Why Is Frozen Brine Shrimp A Better Option?

If you want to let your Bettas experience some hunting, you can drop some live shrimps inside. But other than this particular case, we prefer frozen brine shrimps for every other scenario. And, here’s why.

1. No Change In Nutrition

To choose frozen brine shrimp over live one, you must ensure it has the same nutrients. Hopefully, the table below will wipe your doubts away.

NutrientsLive Brine Shrimp (per 100g)Frozen Brian Shrimp (per 100g)
Moisture Level80%Little less
Crude protein20 g20g
Crude fat2g2g
Vitamins and mineralsPhosphorus, Vitamin B12, Amino acid, riboflavin, etc.No change.

 As you can see only the moisture component is the only thing you lose after freezing brine shrimp. Other than that, you get the same amount of protein, fat, and even minerals. one big advantage of frozen shrimp is that it is almost identical to the raw one both nutrition and taste-wise.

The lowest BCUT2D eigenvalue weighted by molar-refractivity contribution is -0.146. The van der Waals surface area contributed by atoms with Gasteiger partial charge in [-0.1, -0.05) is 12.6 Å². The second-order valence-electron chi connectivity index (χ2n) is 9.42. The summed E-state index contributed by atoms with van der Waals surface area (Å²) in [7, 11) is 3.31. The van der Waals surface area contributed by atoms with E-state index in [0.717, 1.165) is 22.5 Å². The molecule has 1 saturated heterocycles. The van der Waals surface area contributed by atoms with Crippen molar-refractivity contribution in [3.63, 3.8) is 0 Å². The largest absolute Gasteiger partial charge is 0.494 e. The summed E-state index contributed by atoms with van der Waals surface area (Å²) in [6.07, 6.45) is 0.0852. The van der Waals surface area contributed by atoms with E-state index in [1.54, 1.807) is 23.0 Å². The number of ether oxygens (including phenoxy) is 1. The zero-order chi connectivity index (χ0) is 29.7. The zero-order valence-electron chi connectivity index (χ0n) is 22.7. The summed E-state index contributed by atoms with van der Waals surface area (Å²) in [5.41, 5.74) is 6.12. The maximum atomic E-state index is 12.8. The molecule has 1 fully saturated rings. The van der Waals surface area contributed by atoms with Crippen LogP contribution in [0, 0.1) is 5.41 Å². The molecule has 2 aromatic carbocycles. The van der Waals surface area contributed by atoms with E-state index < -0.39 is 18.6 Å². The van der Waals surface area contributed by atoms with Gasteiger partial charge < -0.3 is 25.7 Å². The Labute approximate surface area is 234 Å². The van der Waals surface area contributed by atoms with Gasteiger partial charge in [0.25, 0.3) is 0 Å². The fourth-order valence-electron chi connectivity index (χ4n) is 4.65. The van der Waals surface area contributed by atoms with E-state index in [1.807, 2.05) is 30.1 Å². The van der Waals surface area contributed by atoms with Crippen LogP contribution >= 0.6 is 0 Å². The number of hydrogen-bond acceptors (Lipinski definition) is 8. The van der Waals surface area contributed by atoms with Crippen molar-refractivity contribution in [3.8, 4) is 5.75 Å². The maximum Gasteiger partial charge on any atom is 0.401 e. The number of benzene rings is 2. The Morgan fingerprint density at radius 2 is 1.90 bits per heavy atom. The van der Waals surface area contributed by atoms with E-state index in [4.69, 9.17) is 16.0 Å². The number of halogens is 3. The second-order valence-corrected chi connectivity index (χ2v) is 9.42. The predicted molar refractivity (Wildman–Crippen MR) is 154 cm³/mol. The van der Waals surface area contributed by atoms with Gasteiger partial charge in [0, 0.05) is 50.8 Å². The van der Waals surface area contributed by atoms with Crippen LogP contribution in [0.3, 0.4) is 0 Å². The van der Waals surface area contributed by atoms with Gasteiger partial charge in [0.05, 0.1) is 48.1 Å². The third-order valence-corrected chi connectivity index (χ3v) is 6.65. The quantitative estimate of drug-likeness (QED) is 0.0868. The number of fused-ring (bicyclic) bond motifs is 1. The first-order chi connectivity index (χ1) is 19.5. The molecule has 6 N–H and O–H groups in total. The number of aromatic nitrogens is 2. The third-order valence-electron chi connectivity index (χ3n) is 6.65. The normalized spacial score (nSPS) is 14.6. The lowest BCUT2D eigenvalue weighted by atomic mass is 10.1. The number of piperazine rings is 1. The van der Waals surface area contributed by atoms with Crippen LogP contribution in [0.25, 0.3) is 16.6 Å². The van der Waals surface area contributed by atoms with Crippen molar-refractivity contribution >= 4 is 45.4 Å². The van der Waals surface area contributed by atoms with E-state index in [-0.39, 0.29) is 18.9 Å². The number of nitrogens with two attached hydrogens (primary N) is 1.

metal body betta fish
Owner: Sean Aurellio

2. Easy To Handle

Next comes the ease of handling. Imagine if you had to cultivate brine shrimp in a separate tank. That would cost you almost the same amount of money to grow a high-maintenance fish. It’s more expensive and time-consuming for sure.

On the other hand, frozen brine shrimps are readily available in any pet store. In fact, brine shrimp is the most commonly found frozen food for your fish (compared to bloodworm, and mysis shrimp). There’s no such thing as handling. After feeding, you can just throw the whole packet in a freezer (that’s all).

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3. Easy To Prepare

The preparation that comes with feeding frozen shrimps is pretty simple. Just get the package out of the refrigerator. Take one cube out. Put it inside a zip lock bag and start hammering it a little. One or two strikes is enough to divide the cube into smaller chunks. Now, take one chunk outside and throw it inside the tank. soon, the chunk will dissolve into thin water and you can see small brine shrimps all around the tank.